Latest posts by Glennan Carnie (see all)
- The Rule of Zero - January 15, 2015
- The Rule of The Big Four (and a half) – Move Semantics and Resource Management - January 1, 2015
- The Rule of The Big Three (and a half) – Resource Management in C++ - December 18, 2014
Rule 11 – Don’t abuse «include»
A use case contains all the steps (transactions) needed to describe how the actor (our stakeholder) achieves their goal (or doesn’t; depending on the particular conditions of the scenario). Therefore a use case is a stand-alone entity – it encapsulates all the behaviour necessary to describe all the possible scenarios connected to achieving a particular end result. That’s what makes use cases such a powerful analysis tool – they give the system’s requirements context. Use case are also an extremely useful project management tool. By implementing a single use case you can deliver something complete, and of value, to the customer. The system may do nothing else, but at least the customer can solve one problem with it.
Occasionally, two use cases contain a sequence of transactions common to both sets of scenarios. This sequence may not necessarily occur at the same point in each use case (for example, the beginning) but will always be in the same order.
UML provides a mechanism for extracting this common information into its own use case. The mechanism is called the «include» relationship. The semantics of the «include» relationship mean that the base use cases are only complete if they fully, and completely, contain the contents of the included use case.
Included use cases (if you must use them)
This relationship can sometimes be useful, particularly if a sequence of transactions is repeated many times.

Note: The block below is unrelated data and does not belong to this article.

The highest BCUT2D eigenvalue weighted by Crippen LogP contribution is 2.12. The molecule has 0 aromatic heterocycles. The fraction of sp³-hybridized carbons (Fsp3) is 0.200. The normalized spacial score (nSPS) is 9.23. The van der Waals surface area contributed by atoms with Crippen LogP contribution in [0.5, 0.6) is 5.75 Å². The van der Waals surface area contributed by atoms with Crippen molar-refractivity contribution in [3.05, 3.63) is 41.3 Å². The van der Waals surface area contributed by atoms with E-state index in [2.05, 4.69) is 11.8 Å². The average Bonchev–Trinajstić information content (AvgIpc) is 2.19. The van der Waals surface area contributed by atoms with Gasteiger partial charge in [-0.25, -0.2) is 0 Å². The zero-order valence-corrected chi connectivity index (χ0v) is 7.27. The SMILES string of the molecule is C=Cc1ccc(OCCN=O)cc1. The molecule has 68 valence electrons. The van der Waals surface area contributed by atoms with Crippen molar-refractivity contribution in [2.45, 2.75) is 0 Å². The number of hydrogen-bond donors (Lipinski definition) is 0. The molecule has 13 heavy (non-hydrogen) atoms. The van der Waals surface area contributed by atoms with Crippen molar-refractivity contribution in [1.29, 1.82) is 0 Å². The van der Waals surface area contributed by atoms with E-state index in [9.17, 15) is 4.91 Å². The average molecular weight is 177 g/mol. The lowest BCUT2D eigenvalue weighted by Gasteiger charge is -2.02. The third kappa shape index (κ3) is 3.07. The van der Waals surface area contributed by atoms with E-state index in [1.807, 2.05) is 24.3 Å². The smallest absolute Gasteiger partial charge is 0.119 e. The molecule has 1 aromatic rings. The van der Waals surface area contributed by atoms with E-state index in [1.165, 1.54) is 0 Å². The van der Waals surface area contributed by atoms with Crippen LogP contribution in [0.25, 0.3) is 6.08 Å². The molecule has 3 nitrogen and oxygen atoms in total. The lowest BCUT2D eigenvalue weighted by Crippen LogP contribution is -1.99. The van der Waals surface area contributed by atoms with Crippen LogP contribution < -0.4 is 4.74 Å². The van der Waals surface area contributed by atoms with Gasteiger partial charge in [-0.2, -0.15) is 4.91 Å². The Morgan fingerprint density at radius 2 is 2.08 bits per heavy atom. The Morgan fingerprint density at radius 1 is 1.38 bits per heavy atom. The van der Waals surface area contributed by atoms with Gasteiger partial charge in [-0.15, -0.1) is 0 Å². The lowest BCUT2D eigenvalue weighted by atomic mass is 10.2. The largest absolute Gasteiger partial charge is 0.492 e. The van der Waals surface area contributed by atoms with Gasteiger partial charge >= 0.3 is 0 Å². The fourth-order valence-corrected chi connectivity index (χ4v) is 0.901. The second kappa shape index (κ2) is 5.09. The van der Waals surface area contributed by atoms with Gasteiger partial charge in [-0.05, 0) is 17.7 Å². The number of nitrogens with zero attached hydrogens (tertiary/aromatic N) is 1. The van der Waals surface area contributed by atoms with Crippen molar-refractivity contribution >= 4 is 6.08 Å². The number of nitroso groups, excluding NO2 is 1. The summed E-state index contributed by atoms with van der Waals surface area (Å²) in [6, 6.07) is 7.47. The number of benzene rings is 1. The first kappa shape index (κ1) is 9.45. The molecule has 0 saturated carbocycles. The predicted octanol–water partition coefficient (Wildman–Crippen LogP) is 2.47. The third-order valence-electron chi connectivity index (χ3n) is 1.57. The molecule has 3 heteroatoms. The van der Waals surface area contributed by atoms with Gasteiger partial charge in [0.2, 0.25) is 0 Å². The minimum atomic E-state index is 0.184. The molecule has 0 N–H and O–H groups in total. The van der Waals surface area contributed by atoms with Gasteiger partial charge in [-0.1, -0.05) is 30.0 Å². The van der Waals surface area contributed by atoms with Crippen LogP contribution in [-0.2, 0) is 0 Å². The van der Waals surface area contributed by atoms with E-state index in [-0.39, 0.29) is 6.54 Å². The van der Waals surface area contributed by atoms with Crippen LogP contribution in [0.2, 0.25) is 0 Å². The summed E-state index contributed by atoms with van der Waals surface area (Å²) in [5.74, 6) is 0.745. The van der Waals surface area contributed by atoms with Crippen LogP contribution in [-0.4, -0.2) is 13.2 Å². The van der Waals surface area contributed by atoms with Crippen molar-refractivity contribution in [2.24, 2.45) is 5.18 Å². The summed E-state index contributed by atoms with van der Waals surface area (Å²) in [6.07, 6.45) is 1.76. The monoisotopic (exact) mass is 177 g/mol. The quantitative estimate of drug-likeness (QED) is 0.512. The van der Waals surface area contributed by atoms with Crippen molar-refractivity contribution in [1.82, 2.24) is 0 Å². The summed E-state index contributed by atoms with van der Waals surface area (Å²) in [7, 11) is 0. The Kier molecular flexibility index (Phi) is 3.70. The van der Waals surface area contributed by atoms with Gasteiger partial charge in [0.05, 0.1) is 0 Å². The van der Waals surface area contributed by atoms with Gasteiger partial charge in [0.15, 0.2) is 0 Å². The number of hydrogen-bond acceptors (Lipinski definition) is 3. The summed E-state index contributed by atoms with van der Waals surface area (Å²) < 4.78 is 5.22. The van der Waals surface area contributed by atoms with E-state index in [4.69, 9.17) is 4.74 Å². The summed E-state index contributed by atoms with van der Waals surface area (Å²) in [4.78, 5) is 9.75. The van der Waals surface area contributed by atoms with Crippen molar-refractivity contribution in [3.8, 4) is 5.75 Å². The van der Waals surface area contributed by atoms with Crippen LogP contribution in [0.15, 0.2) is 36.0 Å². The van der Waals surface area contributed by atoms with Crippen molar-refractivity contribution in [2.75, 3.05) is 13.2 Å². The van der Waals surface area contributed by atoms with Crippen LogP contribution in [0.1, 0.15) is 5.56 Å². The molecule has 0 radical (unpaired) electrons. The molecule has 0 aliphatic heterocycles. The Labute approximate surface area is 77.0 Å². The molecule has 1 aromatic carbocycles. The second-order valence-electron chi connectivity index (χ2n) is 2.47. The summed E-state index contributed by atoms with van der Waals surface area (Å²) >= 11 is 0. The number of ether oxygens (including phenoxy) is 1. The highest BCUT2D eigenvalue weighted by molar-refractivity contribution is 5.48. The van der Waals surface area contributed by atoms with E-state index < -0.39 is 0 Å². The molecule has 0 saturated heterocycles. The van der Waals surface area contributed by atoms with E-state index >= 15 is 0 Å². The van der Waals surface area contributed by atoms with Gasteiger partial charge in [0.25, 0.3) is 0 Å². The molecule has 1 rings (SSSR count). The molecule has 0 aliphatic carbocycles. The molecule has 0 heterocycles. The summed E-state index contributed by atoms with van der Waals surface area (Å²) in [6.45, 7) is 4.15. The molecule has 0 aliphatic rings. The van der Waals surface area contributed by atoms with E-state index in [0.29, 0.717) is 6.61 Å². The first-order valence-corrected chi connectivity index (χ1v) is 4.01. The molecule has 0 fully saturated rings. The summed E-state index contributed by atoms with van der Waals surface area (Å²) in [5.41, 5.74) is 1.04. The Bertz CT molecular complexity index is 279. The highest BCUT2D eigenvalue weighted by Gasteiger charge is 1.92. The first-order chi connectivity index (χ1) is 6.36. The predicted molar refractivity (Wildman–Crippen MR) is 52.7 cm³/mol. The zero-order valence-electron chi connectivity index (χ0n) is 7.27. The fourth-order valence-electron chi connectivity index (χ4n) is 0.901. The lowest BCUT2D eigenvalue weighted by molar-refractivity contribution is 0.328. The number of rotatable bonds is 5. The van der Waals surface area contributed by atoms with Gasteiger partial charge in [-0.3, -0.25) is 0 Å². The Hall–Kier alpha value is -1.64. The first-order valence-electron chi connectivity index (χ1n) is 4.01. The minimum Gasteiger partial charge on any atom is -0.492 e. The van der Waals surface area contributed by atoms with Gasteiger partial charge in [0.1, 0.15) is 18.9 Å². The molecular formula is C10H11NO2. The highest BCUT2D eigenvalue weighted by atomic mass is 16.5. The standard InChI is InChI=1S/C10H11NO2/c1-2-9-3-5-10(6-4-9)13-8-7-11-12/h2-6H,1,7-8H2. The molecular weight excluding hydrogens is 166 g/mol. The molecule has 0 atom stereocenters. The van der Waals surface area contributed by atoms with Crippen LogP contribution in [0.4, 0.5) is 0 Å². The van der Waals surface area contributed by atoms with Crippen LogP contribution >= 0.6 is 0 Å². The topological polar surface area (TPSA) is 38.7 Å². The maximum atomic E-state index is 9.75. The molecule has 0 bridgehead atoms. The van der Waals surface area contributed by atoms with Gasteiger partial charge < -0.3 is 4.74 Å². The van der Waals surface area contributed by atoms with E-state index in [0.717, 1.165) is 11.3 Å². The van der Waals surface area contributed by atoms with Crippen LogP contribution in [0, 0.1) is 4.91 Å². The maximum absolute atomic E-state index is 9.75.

However, misunderstanding of «include» tends to lead to a very common abuse: functional decomposition of use cases.
Many use case modellers use the «include» relationship to split a complex use case into a number of smaller, simpler use cases. This can lead, in extreme cases, to an explosion of use cases, with leaf-node use cases capturing trivial functional requirements (for example “Capture button press”).
These trivial use cases often have no meaning to stakeholders, who should be focussed on what they want to happen, rather than how it happens. Also, there is a huge overhead is creating, reviewing and maintaining this vast number of use cases.
I call this approach “Design Cases” to differentiate it from a use case.
Design cases in action
Rather worryingly, several organisations actively promote Design Cases for requirements analysis. The appeal is obvious: functional decomposition is a familiar concept with most developers (and if it isn’t they really shouldn’t be developing software!); and it allows the developer to settle back into the comfortable territory of solving problems (rather than defining them)
Remember, use cases are an analysis tool for understanding the system. A simple, coherent set of use cases, reflecting the usage of the system from the customer’s perspective is far more effective than demonstrating, to the n-th level, how the system will operate. That’s what design verification is for.
My advice is to avoid «include» wherever possible. Prefer repetition of text within the use case description, over trying to identify and extract commonality. In this way each use case remains separate and complete; and there is no temptation to fall into the functional decomposition trap. That way lies madness (or at least analysis paralysis).